I think the deeper problem is that it takes a kind of abstract thinking, that content and presentation are different things and that the content of a website or blog can be a resource as much as a particular presentation of it, that's just not normal for non-technical people. I think most people still think of websites as "places" you "go" to, and the idea of the content/data packaged in a format for easy syndication is a mental leap regardless of the metaphor you use.
Information on a webpage and 'the' webpage are not exactly the same. Rss uses information from the webpage to create a title and a short description in a way that you can view hundreds of titles and descriptions very quickly. When you find a title and or description that interests you a single click delivers the webpage in its authors intended form...
I think you're correct. If somebody said that to me before I had used Rss I might have glossed over as well.
edit: Sorry about the defunct company part.
We also had the additional problem of trying to be the "next generation" of using RSS (application platform, dynamic filters, etc...) before anyone other than tech-inclined people "got" the first generation.
Learned lots of painful lessons from that company. :)
Not arguing against you -- just pointing out -- who is it to blame for making people think of websites as places? I don't think it's the people themselves, it might well be us.
When the web was popularized in the 1990s, "place" was the metaphor that was pushed onto people. It wasn't a natural metaphor nor it was a necessary one. You don't "go to" a TV channel -- you "turn on" a TV channel. For some reason, though, you "go to" a web "site". Why?
I feel like RSS has gotten harder to use lately.
I have no idea why it is not part of the default install though.
While that may be true, I'll bet that almost everyone has a decent client.
For example, IE7-9 all have RSS readers. Yes, they manage and create subscriptions. The RSS icon turns orange and becomes active when there's a feed available on the current page.
I'll bet that the other major browsers do as well or better.
1. They probably created it like one of the many products they did without a profit purpose at the beginning. Even with search, they didn't know where to head before a few years.
2. Right. I was just trying to explain why there could be rumors. They are closing a lot of services that aren't key to their business, though. I can understand that from a financial point of view very well. They may also want to consolidate the brand, and making it easier to grasp for non-geeks. All valuable goals.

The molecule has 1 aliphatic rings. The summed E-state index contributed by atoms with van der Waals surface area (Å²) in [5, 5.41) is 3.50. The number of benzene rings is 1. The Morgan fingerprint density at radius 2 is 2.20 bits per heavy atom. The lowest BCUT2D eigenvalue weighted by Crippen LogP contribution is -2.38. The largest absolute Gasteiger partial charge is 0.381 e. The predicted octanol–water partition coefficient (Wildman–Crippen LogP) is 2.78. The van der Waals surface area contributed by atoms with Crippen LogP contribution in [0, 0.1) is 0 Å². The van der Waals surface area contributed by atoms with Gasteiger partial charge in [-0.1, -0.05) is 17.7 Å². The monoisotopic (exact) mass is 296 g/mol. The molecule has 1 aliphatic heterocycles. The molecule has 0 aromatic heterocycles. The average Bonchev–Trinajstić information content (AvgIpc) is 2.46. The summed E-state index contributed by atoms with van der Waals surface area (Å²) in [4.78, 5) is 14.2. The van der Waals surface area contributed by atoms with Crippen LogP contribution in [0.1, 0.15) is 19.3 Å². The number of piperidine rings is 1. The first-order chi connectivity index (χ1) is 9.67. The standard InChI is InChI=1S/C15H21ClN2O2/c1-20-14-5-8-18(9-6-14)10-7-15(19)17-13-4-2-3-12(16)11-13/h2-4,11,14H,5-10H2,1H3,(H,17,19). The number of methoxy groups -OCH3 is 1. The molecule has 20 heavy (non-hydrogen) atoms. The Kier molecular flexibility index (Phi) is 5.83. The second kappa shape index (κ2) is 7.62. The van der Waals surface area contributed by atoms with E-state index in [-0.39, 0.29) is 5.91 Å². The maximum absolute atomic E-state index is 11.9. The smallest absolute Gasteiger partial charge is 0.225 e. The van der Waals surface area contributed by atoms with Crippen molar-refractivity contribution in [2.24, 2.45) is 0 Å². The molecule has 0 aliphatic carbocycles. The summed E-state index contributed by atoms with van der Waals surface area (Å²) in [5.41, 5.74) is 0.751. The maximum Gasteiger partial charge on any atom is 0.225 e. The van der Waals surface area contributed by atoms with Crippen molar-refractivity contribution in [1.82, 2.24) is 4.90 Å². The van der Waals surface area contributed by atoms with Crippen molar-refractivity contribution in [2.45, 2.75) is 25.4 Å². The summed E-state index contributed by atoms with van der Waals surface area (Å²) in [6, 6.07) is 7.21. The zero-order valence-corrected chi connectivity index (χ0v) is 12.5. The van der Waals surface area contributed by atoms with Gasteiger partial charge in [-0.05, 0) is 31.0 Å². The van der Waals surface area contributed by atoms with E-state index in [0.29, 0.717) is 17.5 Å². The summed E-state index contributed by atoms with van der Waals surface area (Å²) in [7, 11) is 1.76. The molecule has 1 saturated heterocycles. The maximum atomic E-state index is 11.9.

3. "Conspiracy theory" is a big word. Think again about it. Companies try to move markets to their products, sometime using offensive methods. Remember Google suspended whole accounts (including Gmail, Gdocs) because users used pseudonyms on Google Plus. They're definitely serious about G+. But I won't search literacy on that topic for you. The world out here is competitive and brutal, that's all.
EDIT - Reformatted blank lines
The bigger problem though comes when the non-techie has written something online that I want to read...
Actually I stopped using RSS years ago. It's a time consumer, you lose the charisma of every different websites and their way of browsing (I don't see myself using reddit or HN's RSS), a lot of website just truncate their articles in their RSS feed...
The only solution I found to get back to normal life was ditching my rss reader. Now I just the read 3-4 blogs frequently and check the others from time to time. I enjoy the design of each blogs. It's part of the atmosphere and of the read.
Having to go to websites to get the same information is so cumbersome, primitive, and time consuming in comparison.
I don't really care about the "charisma" of websites. I'm much more interested in just getting the information they have to offer in the most efficient way possible. I couldn't consume nearly as much information efficiently without something like RSS.
The only way to go back to my normal life was to ditch my RSS readers. Now I'm enjoying a few websites and I realize I really don't need all those informations. Some websites I don't even need to check their new articles "in time".
And I found out I did care about the "charisma" of websites. It was like reading a different news paper, different texture, different layout, different feeling.